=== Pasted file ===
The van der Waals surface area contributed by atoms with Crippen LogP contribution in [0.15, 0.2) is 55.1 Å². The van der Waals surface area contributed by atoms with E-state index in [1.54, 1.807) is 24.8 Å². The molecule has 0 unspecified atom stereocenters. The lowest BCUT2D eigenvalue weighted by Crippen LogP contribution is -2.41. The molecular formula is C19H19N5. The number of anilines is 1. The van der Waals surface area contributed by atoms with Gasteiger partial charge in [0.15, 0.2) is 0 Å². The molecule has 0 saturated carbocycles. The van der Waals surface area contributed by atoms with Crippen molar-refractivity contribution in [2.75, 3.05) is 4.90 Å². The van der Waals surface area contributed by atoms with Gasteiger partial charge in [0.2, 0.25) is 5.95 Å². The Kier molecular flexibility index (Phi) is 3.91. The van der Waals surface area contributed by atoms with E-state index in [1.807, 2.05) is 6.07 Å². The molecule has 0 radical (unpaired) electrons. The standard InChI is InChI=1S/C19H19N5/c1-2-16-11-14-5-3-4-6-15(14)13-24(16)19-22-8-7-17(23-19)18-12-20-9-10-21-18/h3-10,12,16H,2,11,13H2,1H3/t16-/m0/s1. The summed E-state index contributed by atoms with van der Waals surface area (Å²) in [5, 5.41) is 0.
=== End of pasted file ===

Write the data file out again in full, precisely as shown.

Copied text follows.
The van der Waals surface area contributed by atoms with Crippen LogP contribution in [0.15, 0.2) is 55.1 Å². The van der Waals surface area contributed by atoms with E-state index in [1.54, 1.807) is 24.8 Å². The molecule has 0 unspecified atom stereocenters. The lowest BCUT2D eigenvalue weighted by Crippen LogP contribution is -2.41. The molecular formula is C19H19N5. The number of anilines is 1. The van der Waals surface area contributed by atoms with Gasteiger partial charge in [0.15, 0.2) is 0 Å². The molecule has 0 saturated carbocycles. The van der Waals surface area contributed by atoms with Crippen molar-refractivity contribution in [2.75, 3.05) is 4.90 Å². The van der Waals surface area contributed by atoms with Gasteiger partial charge in [0.2, 0.25) is 5.95 Å². The Kier molecular flexibility index (Phi) is 3.91. The van der Waals surface area contributed by atoms with E-state index in [1.807, 2.05) is 6.07 Å². The molecule has 0 radical (unpaired) electrons. The standard InChI is InChI=1S/C19H19N5/c1-2-16-11-14-5-3-4-6-15(14)13-24(16)19-22-8-7-17(23-19)18-12-20-9-10-21-18/h3-10,12,16H,2,11,13H2,1H3/t16-/m0/s1. The summed E-state index contributed by atoms with van der Waals surface area (Å²) in [5, 5.41) is 0.